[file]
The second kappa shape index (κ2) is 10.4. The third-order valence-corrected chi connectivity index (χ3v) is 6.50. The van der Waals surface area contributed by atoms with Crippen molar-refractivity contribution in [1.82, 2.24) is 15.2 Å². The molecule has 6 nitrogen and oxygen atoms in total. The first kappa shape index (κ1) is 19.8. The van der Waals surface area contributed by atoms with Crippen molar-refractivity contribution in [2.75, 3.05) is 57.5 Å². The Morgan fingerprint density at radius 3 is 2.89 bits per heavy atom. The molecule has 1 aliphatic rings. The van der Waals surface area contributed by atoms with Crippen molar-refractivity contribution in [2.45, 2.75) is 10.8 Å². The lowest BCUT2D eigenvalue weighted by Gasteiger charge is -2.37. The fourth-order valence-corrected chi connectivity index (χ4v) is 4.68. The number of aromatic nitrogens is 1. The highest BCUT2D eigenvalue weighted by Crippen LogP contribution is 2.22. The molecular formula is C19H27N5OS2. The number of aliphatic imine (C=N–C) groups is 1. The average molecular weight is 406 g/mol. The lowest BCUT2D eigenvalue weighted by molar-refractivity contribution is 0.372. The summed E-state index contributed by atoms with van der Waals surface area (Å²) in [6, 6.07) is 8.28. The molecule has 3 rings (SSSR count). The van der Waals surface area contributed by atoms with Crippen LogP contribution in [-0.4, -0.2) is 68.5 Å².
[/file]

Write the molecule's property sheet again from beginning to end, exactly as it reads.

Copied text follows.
The second kappa shape index (κ2) is 10.4. The third-order valence-corrected chi connectivity index (χ3v) is 6.50. The van der Waals surface area contributed by atoms with Crippen molar-refractivity contribution in [1.82, 2.24) is 15.2 Å². The molecule has 6 nitrogen and oxygen atoms in total. The first kappa shape index (κ1) is 19.8. The van der Waals surface area contributed by atoms with Crippen molar-refractivity contribution in [2.75, 3.05) is 57.5 Å². The Morgan fingerprint density at radius 3 is 2.89 bits per heavy atom. The molecule has 1 aliphatic rings. The van der Waals surface area contributed by atoms with Crippen molar-refractivity contribution in [2.45, 2.75) is 10.8 Å². The lowest BCUT2D eigenvalue weighted by Gasteiger charge is -2.37. The fourth-order valence-corrected chi connectivity index (χ4v) is 4.68. The number of aromatic nitrogens is 1. The highest BCUT2D eigenvalue weighted by Crippen LogP contribution is 2.22. The molecular formula is C19H27N5OS2. The number of aliphatic imine (C=N–C) groups is 1. The average molecular weight is 406 g/mol. The lowest BCUT2D eigenvalue weighted by molar-refractivity contribution is 0.372. The summed E-state index contributed by atoms with van der Waals surface area (Å²) in [6, 6.07) is 8.28. The molecule has 3 rings (SSSR count). The van der Waals surface area contributed by atoms with Crippen LogP contribution in [-0.4, -0.2) is 68.5 Å².